Food and drink
Dadong’s “super-lean” roast duck is sold on the claim that longer cooking times render off more of the fat, resulting in a healthier dish. I doubt this, but it’s certainly delicious, and seems less oily that the likes of Quanjude. More recently, showy, molecular-style dishes have become big draws as Dadong restlessly expands his technical repertoire. I’ve had some memorable banquets here that featured wafers of kobe beef blowtorched at the table, braised sea cucumber (delicious, honest) and desserts bubbling over with dry ice.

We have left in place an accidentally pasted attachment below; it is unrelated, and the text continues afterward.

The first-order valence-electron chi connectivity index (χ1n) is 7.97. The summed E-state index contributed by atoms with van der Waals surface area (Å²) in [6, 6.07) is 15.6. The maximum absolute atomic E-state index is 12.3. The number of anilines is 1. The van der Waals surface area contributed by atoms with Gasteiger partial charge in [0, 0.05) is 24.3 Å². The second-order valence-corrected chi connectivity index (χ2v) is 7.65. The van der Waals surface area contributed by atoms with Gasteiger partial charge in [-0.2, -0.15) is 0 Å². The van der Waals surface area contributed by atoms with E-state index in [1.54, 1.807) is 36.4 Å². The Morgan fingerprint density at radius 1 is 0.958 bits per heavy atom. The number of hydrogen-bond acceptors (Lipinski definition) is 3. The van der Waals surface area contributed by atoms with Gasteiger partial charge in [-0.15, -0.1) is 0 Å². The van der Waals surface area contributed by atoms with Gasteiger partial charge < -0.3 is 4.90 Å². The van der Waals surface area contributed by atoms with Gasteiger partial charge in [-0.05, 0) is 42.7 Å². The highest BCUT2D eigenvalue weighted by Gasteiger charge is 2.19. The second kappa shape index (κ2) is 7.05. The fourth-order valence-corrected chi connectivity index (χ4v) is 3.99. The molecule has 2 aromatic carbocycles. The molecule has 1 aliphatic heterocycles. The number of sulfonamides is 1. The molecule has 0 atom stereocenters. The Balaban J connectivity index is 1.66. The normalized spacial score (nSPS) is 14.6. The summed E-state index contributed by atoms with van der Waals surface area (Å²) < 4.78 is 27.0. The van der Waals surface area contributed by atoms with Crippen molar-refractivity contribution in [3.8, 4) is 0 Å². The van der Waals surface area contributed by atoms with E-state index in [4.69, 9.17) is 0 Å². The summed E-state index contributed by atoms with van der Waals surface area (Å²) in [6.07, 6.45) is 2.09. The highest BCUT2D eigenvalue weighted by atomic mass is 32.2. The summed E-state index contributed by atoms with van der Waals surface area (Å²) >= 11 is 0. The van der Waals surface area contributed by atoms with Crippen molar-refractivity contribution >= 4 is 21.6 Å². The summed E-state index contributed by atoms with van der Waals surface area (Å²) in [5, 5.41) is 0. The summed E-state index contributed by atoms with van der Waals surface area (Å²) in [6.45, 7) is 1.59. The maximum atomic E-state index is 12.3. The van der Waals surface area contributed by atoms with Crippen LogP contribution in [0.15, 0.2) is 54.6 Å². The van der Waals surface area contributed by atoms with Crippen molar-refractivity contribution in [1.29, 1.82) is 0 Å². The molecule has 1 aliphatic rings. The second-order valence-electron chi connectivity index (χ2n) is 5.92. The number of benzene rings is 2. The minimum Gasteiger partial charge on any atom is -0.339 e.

The flamboyant, brightly-lit dining room is rarely less than heaving with locals and out-of-towners dipping amber shards of duck skin in sugar and rolling overstuffed pancakes.
Service is neat and tidy, with absolutely no waiting on ceremony. At very busy times, slip-ups can occur (not literally).
This branch, house in a restored Ming Dynasty era granary, is the most central, located just outside Dongsishitiao subway station (line 2).
Booking is essential if you don’t want to join the queues. Like most Chinese restaurants, you generally get more for your money if you come in a group.
The original branch beside the 3rd Ring Road gets very overrun with tourists, whilst the branch on Jinbao Jie, in a glitzy shopping mall, is the most sleek and contemporary.
- Families with teenagers
- First-time travellers